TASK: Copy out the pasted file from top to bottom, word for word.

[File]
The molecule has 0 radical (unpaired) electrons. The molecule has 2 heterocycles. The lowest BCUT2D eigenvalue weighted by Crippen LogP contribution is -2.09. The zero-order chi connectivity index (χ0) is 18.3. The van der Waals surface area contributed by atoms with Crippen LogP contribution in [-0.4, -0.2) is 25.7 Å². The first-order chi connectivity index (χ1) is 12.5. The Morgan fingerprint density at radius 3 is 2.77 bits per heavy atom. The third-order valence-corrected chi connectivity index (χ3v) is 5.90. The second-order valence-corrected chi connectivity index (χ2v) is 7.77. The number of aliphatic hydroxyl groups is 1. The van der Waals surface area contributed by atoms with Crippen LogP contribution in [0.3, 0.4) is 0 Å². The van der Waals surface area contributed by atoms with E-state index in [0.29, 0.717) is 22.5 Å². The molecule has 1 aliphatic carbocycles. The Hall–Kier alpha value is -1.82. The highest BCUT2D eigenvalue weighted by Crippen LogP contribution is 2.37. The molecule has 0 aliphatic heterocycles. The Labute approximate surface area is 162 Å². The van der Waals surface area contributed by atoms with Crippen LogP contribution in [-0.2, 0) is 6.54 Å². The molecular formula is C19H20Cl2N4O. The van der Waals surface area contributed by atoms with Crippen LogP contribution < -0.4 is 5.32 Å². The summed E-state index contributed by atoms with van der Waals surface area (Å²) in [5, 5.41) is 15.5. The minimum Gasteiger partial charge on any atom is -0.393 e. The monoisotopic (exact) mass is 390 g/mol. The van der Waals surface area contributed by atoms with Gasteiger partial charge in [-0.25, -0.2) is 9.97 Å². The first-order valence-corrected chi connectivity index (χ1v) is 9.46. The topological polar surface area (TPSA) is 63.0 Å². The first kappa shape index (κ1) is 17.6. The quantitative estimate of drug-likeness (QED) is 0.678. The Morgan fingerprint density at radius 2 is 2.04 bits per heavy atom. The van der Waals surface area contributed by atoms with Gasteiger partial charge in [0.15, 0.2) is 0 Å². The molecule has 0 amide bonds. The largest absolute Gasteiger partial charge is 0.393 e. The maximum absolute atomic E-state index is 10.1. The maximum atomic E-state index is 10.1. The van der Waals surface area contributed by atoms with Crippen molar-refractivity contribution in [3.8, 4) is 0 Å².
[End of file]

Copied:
The molecule has 0 radical (unpaired) electrons. The molecule has 2 heterocycles. The lowest BCUT2D eigenvalue weighted by Crippen LogP contribution is -2.09. The zero-order chi connectivity index (χ0) is 18.3. The van der Waals surface area contributed by atoms with Crippen LogP contribution in [-0.4, -0.2) is 25.7 Å². The first-order chi connectivity index (χ1) is 12.5. The Morgan fingerprint density at radius 3 is 2.77 bits per heavy atom. The third-order valence-corrected chi connectivity index (χ3v) is 5.90. The second-order valence-corrected chi connectivity index (χ2v) is 7.77. The number of aliphatic hydroxyl groups is 1. The van der Waals surface area contributed by atoms with Crippen LogP contribution in [0.3, 0.4) is 0 Å². The van der Waals surface area contributed by atoms with E-state index in [0.29, 0.717) is 22.5 Å². The molecule has 1 aliphatic carbocycles. The Hall–Kier alpha value is -1.82. The highest BCUT2D eigenvalue weighted by Crippen LogP contribution is 2.37. The molecule has 0 aliphatic heterocycles. The Labute approximate surface area is 162 Å². The van der Waals surface area contributed by atoms with Crippen LogP contribution in [-0.2, 0) is 6.54 Å². The molecular formula is C19H20Cl2N4O. The van der Waals surface area contributed by atoms with Crippen LogP contribution < -0.4 is 5.32 Å². The summed E-state index contributed by atoms with van der Waals surface area (Å²) in [5, 5.41) is 15.5. The minimum Gasteiger partial charge on any atom is -0.393 e. The monoisotopic (exact) mass is 390 g/mol. The van der Waals surface area contributed by atoms with Gasteiger partial charge in [-0.25, -0.2) is 9.97 Å². The first-order valence-corrected chi connectivity index (χ1v) is 9.46. The topological polar surface area (TPSA) is 63.0 Å². The first kappa shape index (κ1) is 17.6. The quantitative estimate of drug-likeness (QED) is 0.678. The Morgan fingerprint density at radius 2 is 2.04 bits per heavy atom. The van der Waals surface area contributed by atoms with Gasteiger partial charge in [0.15, 0.2) is 0 Å². The molecule has 0 amide bonds. The largest absolute Gasteiger partial charge is 0.393 e. The maximum absolute atomic E-state index is 10.1. The maximum atomic E-state index is 10.1. The van der Waals surface area contributed by atoms with Crippen molar-refractivity contribution in [3.8, 4) is 0 Å².